Recently when I was asked by Harold Drayson of Audio Fidelity Records, what I might come up with to depict in glorious sounds some of the highlights of my most pleasurable experiences, I gave it considerable thought. After all you too would find it a bit difficult to choose a few starry moments from years of superior offerings.

When the concentration on the problem was over, I felt I had come up with a true sampling of the best of yesteryear. I have heard the excerpts encompassed a thousand and one times if not more, and I will always look forward to the repeat on the next chance that comes along.

Number one is Dinah by Eddie Cantor, a marvelously talented singer and superbly funny man who was one of my very best friends for so many inspiring years. He did so many numbers so memorably, but Dinah stands out in my mind as one that pleased everyone, from all walks of life, from all age groups – there was no one FINER than Eddie Cantor doing that unforgettable composition.

Dear Baby Snooks, dear dear Fanny Brice was such a lovable individual and when she did her interpretation of My Man millions upon millions of women all over the world sighed along with her and knew exactly what she was feeling …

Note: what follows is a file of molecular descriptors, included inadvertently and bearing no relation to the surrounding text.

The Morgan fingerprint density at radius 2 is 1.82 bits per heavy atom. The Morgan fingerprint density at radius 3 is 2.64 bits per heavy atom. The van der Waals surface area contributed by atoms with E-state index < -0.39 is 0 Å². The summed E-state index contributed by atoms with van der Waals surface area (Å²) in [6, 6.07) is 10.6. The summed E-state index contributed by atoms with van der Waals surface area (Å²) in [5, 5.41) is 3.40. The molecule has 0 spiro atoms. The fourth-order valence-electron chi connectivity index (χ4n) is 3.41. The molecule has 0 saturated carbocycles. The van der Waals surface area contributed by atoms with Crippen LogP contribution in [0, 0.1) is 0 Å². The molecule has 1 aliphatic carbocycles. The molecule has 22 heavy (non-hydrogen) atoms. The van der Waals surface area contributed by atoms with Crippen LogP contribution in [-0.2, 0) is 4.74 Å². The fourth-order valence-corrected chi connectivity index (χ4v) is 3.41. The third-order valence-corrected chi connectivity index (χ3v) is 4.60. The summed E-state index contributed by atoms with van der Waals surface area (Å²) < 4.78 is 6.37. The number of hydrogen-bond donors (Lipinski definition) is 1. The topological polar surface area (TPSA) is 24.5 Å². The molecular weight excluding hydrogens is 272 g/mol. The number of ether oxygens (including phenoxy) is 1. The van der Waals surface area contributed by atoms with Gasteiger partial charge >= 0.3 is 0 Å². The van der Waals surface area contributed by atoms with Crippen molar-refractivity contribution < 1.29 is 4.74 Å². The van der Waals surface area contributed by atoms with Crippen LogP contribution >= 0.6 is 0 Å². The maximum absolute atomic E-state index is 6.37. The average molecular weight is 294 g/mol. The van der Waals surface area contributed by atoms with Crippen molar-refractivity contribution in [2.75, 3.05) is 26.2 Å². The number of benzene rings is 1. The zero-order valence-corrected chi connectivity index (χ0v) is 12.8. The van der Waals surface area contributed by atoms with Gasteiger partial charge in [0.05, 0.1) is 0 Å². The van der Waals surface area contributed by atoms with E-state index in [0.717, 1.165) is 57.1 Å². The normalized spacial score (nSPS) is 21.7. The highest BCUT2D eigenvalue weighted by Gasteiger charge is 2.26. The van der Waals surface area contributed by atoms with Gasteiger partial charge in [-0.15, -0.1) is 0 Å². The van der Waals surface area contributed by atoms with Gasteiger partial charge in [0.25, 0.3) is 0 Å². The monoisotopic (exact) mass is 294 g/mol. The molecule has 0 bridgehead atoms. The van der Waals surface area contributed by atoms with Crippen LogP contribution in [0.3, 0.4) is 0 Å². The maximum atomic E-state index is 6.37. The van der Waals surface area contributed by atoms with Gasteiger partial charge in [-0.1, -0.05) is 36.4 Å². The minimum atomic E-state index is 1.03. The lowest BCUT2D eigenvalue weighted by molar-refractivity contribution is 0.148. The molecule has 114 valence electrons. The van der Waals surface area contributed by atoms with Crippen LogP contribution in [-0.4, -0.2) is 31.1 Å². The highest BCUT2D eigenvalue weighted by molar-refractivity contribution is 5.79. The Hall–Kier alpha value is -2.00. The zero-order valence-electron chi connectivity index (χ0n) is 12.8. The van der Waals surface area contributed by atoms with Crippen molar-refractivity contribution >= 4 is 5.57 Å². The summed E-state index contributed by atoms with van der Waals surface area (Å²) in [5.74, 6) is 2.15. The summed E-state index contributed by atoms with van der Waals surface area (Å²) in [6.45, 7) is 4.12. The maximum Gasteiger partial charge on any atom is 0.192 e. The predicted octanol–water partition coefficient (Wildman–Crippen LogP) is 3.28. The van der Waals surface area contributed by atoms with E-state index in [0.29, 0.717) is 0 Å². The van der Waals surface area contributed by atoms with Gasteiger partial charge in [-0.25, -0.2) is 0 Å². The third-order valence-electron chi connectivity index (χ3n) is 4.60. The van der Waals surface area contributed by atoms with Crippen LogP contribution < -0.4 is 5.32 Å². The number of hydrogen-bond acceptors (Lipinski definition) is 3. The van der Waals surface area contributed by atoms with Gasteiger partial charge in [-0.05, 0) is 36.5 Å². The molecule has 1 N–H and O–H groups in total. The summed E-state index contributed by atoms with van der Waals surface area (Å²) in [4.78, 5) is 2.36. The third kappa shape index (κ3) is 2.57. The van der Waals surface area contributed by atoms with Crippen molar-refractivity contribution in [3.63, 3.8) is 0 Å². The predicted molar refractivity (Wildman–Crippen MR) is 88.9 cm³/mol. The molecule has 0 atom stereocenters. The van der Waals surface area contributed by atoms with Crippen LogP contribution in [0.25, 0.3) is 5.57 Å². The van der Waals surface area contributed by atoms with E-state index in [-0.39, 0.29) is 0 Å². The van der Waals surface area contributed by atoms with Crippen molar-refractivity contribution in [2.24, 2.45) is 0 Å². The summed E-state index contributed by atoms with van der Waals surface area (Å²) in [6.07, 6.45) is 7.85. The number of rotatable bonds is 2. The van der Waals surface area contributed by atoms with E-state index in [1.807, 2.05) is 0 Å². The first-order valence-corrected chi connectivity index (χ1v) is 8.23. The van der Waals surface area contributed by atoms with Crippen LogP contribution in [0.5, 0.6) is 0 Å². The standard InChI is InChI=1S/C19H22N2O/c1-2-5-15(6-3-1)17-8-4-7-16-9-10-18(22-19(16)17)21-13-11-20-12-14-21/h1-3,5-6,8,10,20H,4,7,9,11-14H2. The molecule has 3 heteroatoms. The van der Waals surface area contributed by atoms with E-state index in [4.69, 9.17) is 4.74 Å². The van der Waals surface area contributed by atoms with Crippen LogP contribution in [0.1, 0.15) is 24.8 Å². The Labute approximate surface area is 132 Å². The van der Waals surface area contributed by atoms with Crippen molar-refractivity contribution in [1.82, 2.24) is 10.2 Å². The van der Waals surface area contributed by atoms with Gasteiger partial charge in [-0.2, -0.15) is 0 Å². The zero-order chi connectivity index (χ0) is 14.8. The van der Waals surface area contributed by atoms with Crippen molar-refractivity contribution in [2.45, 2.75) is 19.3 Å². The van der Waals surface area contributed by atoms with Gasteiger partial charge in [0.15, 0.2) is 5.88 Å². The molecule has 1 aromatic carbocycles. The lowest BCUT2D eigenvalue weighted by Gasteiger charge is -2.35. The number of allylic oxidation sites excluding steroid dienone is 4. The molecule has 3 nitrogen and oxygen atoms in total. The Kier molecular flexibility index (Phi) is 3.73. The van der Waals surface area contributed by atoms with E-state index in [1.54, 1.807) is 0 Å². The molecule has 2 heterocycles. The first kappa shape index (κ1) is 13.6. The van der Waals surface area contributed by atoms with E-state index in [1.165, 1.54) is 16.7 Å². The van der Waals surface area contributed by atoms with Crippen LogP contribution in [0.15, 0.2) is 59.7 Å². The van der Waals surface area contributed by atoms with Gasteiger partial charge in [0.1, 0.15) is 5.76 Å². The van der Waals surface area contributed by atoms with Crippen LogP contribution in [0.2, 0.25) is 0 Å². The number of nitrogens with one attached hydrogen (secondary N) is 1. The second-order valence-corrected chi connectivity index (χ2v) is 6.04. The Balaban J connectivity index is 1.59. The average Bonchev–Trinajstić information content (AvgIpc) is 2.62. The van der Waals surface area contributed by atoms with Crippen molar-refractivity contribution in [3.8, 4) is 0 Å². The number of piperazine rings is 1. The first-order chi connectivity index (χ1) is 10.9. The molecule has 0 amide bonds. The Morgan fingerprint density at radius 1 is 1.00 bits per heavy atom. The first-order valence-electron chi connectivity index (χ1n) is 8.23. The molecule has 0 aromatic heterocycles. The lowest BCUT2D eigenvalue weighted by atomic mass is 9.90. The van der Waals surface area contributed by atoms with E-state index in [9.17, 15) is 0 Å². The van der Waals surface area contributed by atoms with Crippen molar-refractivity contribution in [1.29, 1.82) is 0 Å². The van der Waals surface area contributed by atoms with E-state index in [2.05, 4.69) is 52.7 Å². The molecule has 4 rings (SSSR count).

The elegant, aristocratic image I have of Gertrude Lawrence might not be the remembrance of others who might recall her as saucy, piquant, coquettish, or just incredibly beautiful, but everyone would agree that Someday I’ll Find You as she did it was simply yet extravagantly worthy of unstinting praise.

Think of the feeling of patriotism, of love of our flag, of pride in our country, and anyone with some recollection of yesterday’s great showmen would certainly dwell on George M. Cohan and when he sings I Want To Hear A Yankee Doodle Tune all hearts do beat as one with happy appreciation.

There has seldom been in the history of the universe an all-around theatrical personality of distinctive creative material to equal Cohan. That also goes for Helen Morgan, the songstress with such a wealth of dramatic content in her work that she is another always remembered vividly as if she were around and active today. Bill was one of her very great favorites and no wonder for it brought tears to the most sophisticated faces. I gave much thought to picking a closing sixth selection for Side A and felt that Maurice Chevalier’s Ma Pomme performance was ideal. It had just the right mixture of all those qualities for which his joie de vivre in his “act” is so alive in our memories.